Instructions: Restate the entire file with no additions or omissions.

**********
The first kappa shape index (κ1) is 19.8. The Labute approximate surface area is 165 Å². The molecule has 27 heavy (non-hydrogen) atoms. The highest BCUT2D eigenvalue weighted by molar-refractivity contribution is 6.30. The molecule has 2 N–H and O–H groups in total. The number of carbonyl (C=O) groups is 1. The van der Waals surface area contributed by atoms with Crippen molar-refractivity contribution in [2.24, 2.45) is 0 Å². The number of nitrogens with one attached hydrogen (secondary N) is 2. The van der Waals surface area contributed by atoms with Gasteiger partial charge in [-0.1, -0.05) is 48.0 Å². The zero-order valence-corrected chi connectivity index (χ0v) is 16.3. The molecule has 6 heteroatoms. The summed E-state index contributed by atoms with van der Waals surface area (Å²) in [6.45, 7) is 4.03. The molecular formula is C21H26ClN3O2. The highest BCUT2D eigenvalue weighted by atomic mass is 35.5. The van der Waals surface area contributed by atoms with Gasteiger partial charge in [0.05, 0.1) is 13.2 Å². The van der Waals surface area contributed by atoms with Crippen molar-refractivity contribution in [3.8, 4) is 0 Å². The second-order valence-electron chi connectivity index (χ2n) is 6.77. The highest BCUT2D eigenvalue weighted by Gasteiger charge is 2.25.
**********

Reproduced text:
The first kappa shape index (κ1) is 19.8. The Labute approximate surface area is 165 Å². The molecule has 27 heavy (non-hydrogen) atoms. The highest BCUT2D eigenvalue weighted by molar-refractivity contribution is 6.30. The molecule has 2 N–H and O–H groups in total. The number of carbonyl (C=O) groups is 1. The van der Waals surface area contributed by atoms with Crippen molar-refractivity contribution in [2.24, 2.45) is 0 Å². The number of nitrogens with one attached hydrogen (secondary N) is 2. The van der Waals surface area contributed by atoms with Gasteiger partial charge in [-0.1, -0.05) is 48.0 Å². The zero-order valence-corrected chi connectivity index (χ0v) is 16.3. The molecule has 6 heteroatoms. The summed E-state index contributed by atoms with van der Waals surface area (Å²) in [6.45, 7) is 4.03. The molecular formula is C21H26ClN3O2. The highest BCUT2D eigenvalue weighted by atomic mass is 35.5. The van der Waals surface area contributed by atoms with Gasteiger partial charge in [0.05, 0.1) is 13.2 Å². The van der Waals surface area contributed by atoms with Crippen molar-refractivity contribution in [3.8, 4) is 0 Å². The second-order valence-electron chi connectivity index (χ2n) is 6.77. The highest BCUT2D eigenvalue weighted by Gasteiger charge is 2.25.